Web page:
One consequence of cutting the Beetle in half is that a new barrier between the inside and outside is created along the truck bed front wall. The chassis under the truck bed is filled with holes and inaccessible cavities so keeping water out is an important matter. See also sunroof drains.

Areas that require water management attention

Of primary concern is the long seam of the front truck bed wall that communicates directly with the rear interior floor/carpet as well as the large side channel opening by the rocker panels.

Side channel would drain into the cabin

The side channel slopes down towards the cabin and, if exposed to the weather, would become a catchment for water from the front third of the truck bed undercarriage area. This would result in water draining onto the carpet near the seat belt floor anchors.

Mitigation of this issue is an absolute necessity.

Drainage redesign

VW engineers never considered the need for significant luggage area water drainage. There are two small drains holes on the left and right — one over the gas tank and the other by the exhaust heat shield — but these would not draw water away from the lower channels near the rocker panels.

Wall dam

One approach would be to add a “wall dam” that extends down from the front part of each side wall.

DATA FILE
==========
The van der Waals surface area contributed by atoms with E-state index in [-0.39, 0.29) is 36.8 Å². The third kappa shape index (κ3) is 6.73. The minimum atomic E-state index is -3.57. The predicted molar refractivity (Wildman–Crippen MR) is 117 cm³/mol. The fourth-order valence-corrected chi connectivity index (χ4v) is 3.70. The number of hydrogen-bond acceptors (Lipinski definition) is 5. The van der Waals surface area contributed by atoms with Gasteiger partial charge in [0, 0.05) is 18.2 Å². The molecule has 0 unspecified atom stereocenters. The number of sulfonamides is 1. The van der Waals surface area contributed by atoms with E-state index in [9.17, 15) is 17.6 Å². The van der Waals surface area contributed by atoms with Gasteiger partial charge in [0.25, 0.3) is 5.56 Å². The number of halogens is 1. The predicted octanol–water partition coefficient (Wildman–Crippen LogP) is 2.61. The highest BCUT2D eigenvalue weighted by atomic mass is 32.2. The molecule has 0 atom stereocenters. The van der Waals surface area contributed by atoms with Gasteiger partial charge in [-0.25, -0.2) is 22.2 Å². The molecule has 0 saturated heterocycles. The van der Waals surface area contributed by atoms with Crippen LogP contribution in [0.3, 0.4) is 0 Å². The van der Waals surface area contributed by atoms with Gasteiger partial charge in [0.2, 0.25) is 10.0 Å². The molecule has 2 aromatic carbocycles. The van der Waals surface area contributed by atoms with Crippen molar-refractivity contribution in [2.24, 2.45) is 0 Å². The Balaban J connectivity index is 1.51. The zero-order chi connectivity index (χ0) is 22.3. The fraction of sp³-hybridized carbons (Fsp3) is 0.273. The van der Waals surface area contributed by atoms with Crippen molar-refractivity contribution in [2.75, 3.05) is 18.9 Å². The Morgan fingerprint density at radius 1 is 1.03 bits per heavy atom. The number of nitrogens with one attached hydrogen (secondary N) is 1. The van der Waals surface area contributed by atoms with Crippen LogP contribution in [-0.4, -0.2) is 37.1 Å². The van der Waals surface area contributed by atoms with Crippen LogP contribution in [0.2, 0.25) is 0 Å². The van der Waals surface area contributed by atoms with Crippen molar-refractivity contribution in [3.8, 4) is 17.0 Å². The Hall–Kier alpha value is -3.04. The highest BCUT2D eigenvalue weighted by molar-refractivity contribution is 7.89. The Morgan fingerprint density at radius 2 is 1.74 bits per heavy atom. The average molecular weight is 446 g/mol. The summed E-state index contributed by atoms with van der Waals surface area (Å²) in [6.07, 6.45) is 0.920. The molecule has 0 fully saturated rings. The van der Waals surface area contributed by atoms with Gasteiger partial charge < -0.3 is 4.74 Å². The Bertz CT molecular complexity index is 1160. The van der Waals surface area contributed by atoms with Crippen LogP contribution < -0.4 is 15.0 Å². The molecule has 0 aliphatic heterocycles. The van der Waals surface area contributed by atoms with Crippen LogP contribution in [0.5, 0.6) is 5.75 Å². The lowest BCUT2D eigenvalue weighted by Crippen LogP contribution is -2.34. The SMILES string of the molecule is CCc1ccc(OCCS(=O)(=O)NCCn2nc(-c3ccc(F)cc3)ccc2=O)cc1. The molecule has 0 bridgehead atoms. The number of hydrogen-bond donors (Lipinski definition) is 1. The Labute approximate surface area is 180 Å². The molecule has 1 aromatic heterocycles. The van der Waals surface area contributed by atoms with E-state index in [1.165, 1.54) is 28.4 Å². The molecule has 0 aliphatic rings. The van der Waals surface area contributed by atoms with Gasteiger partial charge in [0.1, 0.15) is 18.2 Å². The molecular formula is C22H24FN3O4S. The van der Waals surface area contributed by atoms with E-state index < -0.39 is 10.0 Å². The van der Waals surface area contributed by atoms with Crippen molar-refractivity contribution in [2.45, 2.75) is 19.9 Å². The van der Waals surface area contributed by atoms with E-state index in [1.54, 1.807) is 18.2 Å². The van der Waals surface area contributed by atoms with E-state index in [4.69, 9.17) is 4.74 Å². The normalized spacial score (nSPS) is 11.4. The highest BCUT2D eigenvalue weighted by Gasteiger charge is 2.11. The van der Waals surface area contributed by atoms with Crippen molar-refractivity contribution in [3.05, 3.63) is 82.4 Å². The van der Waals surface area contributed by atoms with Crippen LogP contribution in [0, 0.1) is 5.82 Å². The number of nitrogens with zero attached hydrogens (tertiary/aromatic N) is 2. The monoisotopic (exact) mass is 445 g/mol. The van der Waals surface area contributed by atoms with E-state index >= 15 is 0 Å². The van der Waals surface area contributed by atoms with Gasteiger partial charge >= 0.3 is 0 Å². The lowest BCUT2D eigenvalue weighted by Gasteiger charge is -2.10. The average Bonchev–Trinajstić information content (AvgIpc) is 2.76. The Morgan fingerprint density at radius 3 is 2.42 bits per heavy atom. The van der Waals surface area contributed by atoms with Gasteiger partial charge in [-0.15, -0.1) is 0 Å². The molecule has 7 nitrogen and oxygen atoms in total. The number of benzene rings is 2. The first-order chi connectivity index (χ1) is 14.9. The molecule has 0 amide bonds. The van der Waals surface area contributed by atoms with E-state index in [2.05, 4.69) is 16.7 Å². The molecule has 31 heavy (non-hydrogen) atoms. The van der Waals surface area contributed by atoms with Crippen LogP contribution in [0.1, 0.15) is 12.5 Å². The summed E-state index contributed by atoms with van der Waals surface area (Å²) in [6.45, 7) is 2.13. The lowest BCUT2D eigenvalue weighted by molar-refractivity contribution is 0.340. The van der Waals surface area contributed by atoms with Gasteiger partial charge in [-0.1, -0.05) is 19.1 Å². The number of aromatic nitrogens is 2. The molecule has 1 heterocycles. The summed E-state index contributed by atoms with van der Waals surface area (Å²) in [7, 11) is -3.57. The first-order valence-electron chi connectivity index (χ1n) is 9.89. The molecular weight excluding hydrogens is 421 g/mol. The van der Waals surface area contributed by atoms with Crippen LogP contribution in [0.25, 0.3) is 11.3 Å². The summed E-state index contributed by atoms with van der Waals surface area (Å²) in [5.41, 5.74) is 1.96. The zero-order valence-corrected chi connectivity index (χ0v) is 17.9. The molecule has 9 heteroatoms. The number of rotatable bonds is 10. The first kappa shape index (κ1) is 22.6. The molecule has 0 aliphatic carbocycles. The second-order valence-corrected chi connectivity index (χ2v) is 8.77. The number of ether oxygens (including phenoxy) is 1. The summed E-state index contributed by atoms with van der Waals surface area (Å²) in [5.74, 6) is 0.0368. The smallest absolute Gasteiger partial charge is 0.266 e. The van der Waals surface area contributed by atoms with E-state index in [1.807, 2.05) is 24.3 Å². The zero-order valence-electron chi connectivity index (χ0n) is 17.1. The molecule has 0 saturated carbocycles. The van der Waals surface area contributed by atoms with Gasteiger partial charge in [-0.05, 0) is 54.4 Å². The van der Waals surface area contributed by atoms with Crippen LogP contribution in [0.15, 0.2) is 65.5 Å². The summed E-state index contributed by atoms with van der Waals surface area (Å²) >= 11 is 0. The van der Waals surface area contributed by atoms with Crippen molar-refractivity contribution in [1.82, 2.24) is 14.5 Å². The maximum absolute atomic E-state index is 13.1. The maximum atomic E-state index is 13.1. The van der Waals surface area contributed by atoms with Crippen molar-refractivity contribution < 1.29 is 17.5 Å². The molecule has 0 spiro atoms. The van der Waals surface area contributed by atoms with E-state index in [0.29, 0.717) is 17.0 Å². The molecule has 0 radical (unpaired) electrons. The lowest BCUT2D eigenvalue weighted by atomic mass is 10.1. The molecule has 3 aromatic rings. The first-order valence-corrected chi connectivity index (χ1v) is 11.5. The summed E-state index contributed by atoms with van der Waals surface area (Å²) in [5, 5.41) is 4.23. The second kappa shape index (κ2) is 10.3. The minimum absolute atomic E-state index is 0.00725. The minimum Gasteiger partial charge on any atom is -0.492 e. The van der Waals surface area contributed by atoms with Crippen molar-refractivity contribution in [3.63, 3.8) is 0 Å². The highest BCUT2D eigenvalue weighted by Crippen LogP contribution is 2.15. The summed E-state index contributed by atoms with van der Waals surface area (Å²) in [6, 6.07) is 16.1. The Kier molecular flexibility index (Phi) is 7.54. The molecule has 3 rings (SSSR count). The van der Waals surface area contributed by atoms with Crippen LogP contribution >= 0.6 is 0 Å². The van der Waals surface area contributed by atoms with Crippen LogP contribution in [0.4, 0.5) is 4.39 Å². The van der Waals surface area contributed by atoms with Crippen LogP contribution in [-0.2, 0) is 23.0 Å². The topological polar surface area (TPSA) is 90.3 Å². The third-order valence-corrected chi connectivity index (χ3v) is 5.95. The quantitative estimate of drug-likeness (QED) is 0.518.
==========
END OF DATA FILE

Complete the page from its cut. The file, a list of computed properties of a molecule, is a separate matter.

Wall dam side view

The “dam” would create a “wet” middle compartment, leaving the right and left sides by the rocker panel “dry”.

Wall dam boundary line

An added benefit is that the dam would create a waterproof area for mounting the rear speakers through the front truck bed wall.

Channel dam

Channel dam near seat belt anchor

A second smaller dam is added protection against water flowing down the side channel slope. Although this area should be “dry” due to the protection of the larger wall dam, this is an insurance policy against any water that does make it into the side channel. When the cavity is filled with foam, the result should be waterproof.

Side cavity treatment

Side cavity filled with 3M foam

Cavity riveted cover plate

The large side cavity that drains directly into the cabin clearly needs to be addressed. One method is to fill it with 3M foam and then rivet on a top cover. This will prevent water from oozing down inside in the cabin.

Sealing the edges along the truck bed front wall and installing the wall dam are still necessary.

After all the chassis holes are covered (except for the three drain holes — one in the spare tire hold and two towards the front), the entire under-bed surface can be treated with a rubberized undercoating.

Chassis under the truck bed treated with 3M rubberized undercoating